BAS Testimony on Scope of Supplemental Environmental Impact Statement for Croton Water Treatment Plant
October 8, 2003
RE: CEQR No. 98DEP027X
Dear Department of Environmental Protection,
Bedford Audubon Society is a 90 year old, 800 member chapter of National Audubon Society in northern Westchester and Eastern Putnam County, the heart of New York City's Croton Watershed. We are also active members of the Croton Watershed Clean Water Coalition.
The issue of drinking water filtration in the Croton Watershed is one of our primary conservation issues, and it is also a policy issue of New York State Audubon and the Council of Audubon Chapters of New York. All these organizations have adopted a policy opposed to construction of a filtration plant for the Croton System.
The mission of the Bedford Audubon Society is to promote conservation and protection of wildlife habitats in the Northern Westchester and Eastern Putnam region through education, advocacy, nature study and birdwatching. We are concerned that unnecessary chemical filtration of the Croton System will result in real estate development pressures that will significantly impinge on now diminishing wildlife habitat in our region.
Some of the species of concern in our region are Red-shouldered Hawks and Wood Thrush that require large territories and forested areas to breed and survive within the watershed, we must protect the diminishing wild open spaces that are causing increasing contact between people and wildlife.
The same holds true for many other more common species that are part of the intricate web of life that keeps our watershed ecosystem healthy and naturally protective of the precious water we all drink.
When Westchester or Putnam County residents tell us that they now hear Barred Owls calling, it is due to real estate development that threatens its natural wetland habitat and adjoining uplands.
Most importantly, New York City's Department of Environmental Protection has historically failed to adequately protect the watershed buffer lands and wetlands through enforcement of its rules and regulations.
Even today, many of the funds earmarked for wastewater treatment plant upgrades in the watershed are the subject of attempts to hijack these funds for use in misguided sewage diversion pipes intended to dump the inadequately treated sewage on poorer, minority communities and ultimately into the Hudson River while avoiding the real problems of enforcement and avoiding the wealthier watershed communities' responsibility for their own waste.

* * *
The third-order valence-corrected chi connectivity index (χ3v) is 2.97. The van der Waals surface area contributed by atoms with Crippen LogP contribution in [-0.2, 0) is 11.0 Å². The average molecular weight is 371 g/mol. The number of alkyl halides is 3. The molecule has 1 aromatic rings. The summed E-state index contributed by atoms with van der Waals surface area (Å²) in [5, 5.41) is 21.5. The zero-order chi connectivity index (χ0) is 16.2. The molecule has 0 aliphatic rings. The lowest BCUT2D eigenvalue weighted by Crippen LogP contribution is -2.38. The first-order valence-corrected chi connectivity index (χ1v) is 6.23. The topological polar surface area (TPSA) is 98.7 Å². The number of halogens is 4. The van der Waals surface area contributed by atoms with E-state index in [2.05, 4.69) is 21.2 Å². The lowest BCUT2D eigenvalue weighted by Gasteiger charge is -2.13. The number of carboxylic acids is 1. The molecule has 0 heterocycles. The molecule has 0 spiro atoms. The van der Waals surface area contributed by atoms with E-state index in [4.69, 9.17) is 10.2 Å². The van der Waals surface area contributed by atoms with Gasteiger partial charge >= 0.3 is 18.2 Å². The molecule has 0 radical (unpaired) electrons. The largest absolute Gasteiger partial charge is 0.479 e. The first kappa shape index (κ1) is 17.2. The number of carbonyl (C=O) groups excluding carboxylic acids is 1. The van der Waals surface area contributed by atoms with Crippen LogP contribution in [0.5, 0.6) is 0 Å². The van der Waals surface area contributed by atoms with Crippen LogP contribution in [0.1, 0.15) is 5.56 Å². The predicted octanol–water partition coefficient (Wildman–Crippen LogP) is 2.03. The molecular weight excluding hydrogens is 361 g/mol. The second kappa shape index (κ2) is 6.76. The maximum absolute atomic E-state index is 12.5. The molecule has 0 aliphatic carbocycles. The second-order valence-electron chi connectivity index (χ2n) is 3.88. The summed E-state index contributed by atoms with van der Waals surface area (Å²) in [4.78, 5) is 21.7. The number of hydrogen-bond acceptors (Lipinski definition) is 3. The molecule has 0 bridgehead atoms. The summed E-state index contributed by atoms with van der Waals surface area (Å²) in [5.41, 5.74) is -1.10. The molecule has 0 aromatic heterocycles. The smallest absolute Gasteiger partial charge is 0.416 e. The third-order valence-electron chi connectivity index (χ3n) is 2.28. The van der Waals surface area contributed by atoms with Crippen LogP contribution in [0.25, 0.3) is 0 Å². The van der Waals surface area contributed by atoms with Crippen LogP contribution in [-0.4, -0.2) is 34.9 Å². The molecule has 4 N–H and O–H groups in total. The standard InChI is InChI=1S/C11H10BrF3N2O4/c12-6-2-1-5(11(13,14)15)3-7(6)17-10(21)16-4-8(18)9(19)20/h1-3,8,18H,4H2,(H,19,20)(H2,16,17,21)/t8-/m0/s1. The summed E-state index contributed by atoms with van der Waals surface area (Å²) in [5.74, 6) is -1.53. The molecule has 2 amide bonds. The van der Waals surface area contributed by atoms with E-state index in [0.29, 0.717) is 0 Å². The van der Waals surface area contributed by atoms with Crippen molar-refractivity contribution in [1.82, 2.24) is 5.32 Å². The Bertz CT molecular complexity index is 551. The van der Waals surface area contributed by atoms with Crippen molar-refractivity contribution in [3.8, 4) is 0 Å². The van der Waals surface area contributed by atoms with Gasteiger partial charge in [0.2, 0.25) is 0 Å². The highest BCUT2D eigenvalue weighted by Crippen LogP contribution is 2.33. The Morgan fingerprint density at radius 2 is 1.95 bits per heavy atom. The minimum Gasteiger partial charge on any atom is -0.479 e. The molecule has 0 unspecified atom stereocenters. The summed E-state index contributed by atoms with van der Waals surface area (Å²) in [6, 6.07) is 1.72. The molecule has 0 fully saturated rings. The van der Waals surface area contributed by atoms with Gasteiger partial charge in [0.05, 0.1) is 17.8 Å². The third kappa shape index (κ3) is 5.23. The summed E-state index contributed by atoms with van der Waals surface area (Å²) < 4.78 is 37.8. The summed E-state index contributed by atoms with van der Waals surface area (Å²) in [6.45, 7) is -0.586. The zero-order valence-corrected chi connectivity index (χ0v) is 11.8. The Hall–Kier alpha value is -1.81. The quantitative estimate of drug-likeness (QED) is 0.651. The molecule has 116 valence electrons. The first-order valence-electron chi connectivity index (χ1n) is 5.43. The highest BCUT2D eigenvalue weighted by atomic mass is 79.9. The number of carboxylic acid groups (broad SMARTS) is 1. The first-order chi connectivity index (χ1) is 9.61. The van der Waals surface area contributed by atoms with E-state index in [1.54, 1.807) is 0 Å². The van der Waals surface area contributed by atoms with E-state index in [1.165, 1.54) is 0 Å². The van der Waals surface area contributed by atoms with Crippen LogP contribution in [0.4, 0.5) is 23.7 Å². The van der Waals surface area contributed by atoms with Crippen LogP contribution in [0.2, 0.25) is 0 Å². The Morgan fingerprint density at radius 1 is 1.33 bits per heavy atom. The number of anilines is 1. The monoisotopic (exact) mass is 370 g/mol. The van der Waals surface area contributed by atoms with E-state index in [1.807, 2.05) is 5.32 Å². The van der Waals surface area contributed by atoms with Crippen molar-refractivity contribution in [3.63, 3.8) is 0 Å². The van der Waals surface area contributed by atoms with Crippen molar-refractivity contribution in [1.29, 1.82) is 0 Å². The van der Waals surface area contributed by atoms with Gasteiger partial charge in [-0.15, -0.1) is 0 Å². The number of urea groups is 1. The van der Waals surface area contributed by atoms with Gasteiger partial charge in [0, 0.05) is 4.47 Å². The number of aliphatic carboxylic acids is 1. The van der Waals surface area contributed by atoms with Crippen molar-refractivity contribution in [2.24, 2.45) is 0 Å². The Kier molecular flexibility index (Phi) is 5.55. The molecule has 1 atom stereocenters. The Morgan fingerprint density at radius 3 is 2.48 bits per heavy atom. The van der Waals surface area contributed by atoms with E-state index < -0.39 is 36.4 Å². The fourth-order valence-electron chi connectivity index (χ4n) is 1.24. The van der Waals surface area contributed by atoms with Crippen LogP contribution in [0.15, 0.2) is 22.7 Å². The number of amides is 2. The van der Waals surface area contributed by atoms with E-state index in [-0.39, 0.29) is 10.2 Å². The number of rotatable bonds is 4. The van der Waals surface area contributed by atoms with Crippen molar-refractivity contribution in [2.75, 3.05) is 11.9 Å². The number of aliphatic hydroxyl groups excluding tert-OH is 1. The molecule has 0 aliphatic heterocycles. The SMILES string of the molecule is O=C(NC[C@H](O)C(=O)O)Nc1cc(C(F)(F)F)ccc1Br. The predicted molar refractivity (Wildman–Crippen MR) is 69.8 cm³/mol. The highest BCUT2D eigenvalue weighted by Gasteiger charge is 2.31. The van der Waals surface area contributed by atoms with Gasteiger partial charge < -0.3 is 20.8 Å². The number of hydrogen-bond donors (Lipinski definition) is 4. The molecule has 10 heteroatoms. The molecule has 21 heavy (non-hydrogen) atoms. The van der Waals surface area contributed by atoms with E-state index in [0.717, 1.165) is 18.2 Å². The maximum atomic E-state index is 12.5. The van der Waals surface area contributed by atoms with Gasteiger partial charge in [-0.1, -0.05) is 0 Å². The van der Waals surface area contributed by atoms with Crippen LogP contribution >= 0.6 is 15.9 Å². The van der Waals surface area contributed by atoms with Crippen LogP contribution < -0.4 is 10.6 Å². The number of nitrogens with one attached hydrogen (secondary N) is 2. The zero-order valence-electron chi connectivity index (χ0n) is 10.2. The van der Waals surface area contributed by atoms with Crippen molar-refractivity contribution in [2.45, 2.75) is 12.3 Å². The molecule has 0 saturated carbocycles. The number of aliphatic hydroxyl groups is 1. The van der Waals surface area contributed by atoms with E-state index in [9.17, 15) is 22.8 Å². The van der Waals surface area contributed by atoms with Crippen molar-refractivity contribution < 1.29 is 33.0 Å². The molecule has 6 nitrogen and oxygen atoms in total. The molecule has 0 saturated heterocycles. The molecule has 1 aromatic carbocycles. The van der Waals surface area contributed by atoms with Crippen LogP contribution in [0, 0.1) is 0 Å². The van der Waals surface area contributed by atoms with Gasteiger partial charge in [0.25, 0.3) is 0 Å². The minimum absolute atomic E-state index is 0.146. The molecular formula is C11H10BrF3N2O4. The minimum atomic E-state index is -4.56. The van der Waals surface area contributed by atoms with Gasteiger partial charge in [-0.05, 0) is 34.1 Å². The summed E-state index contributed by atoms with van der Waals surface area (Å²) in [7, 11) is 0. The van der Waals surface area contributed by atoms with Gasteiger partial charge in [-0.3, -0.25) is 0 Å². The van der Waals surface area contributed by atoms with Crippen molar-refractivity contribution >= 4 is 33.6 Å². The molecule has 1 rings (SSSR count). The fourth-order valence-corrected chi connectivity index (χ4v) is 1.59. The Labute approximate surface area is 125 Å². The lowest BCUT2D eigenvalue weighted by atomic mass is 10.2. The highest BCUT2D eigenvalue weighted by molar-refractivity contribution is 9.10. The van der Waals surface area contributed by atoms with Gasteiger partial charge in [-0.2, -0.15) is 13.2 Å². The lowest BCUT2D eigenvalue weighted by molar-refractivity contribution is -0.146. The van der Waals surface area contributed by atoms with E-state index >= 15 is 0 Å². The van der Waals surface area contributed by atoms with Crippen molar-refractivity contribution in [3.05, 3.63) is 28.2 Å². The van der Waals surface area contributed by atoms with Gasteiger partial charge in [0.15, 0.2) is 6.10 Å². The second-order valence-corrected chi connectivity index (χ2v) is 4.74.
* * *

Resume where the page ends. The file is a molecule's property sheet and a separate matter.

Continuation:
The current Watershed Agreement negotiated by Michael Finnegan of Governor Pataki's office is the result of litigation by real estate and commercial interests that attempted to force the city to stop enforcing these regulations in the city watersheds by abrogating the city's right to control development in the watershed. As key provisions in this agreement are modified or found lacking in the light of public scrutiny, the watershed agreement appears to show signs of unraveling.
When this watershed agreement was negotiated, the East of Hudson System was given short shrift, almost as though the negotiations (which included only one or two environmental groups as active participants) had been conducted like horse trading, with the drinking water systems for New York City's residents treated as manipulated objects in their negotiations, without regard for the facts or the health and economic well being of the citizens of New York City or of the Watershed.
In the final Watershed Agreement, the high real estate values of the Croton System were seen as an impediment to purchase of adequate buffer lands, without regard to the alternative, chemical filtration. This decision was negotiated behind closed doors to prevent litigation and was not subject to full public participation.
In this final agreement, only $10 million was appropriated for acquisition of watershed buffer lands around the Croton System reservoirs.
Please note that $243 million representing over 20 times the amount appropriated for acquisition of Croton watershed buffer lands has now been allocated as a bribe by New York City for improvements to Bronx parks so that the chemical filtration plant can be built in the city, over the objection of Bronx residents but in line with construction union requests for the jobs that would come with this enormous, unnecessary project.
As a result of this arbitrary, negotiated watershed agreement beyond the scrutiny of the public, the United States Environmental Protection Agency decreed that the Croton System would be subject to a consent order requiring a chemical filtration plant be built to protect the drinking water supply.